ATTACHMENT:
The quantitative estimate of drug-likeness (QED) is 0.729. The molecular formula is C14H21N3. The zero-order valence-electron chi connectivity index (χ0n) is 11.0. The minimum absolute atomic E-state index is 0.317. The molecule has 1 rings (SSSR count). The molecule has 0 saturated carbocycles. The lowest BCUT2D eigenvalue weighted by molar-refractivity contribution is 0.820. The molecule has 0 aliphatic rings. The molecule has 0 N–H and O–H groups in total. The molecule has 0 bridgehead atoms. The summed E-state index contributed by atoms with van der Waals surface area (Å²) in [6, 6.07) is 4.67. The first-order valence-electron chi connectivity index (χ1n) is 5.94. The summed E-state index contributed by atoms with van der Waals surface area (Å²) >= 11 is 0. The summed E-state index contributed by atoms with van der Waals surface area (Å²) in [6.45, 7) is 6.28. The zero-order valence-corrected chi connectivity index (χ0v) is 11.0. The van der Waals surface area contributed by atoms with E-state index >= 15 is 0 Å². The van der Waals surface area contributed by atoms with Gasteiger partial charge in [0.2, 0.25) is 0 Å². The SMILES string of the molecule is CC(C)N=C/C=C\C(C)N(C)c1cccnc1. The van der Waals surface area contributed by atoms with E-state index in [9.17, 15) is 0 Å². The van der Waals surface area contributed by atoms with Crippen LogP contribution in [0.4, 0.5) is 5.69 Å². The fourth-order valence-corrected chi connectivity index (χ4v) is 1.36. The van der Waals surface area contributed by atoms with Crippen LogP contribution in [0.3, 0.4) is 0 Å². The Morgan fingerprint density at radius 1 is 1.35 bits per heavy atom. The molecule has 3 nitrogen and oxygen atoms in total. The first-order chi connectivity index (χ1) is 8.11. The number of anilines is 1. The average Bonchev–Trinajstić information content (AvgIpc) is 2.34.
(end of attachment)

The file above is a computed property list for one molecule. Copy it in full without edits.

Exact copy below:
The quantitative estimate of drug-likeness (QED) is 0.729. The molecular formula is C14H21N3. The zero-order valence-electron chi connectivity index (χ0n) is 11.0. The minimum absolute atomic E-state index is 0.317. The molecule has 1 rings (SSSR count). The molecule has 0 saturated carbocycles. The lowest BCUT2D eigenvalue weighted by molar-refractivity contribution is 0.820. The molecule has 0 aliphatic rings. The molecule has 0 N–H and O–H groups in total. The molecule has 0 bridgehead atoms. The summed E-state index contributed by atoms with van der Waals surface area (Å²) in [6, 6.07) is 4.67. The first-order valence-electron chi connectivity index (χ1n) is 5.94. The summed E-state index contributed by atoms with van der Waals surface area (Å²) >= 11 is 0. The summed E-state index contributed by atoms with van der Waals surface area (Å²) in [6.45, 7) is 6.28. The zero-order valence-corrected chi connectivity index (χ0v) is 11.0. The van der Waals surface area contributed by atoms with E-state index >= 15 is 0 Å². The van der Waals surface area contributed by atoms with Gasteiger partial charge in [0.2, 0.25) is 0 Å². The SMILES string of the molecule is CC(C)N=C/C=C\C(C)N(C)c1cccnc1. The van der Waals surface area contributed by atoms with E-state index in [9.17, 15) is 0 Å². The van der Waals surface area contributed by atoms with Crippen LogP contribution in [0.4, 0.5) is 5.69 Å². The fourth-order valence-corrected chi connectivity index (χ4v) is 1.36. The van der Waals surface area contributed by atoms with Crippen LogP contribution in [0.3, 0.4) is 0 Å². The Morgan fingerprint density at radius 1 is 1.35 bits per heavy atom. The molecule has 3 nitrogen and oxygen atoms in total. The first-order chi connectivity index (χ1) is 8.11. The number of anilines is 1. The average Bonchev–Trinajstić information content (AvgIpc) is 2.34.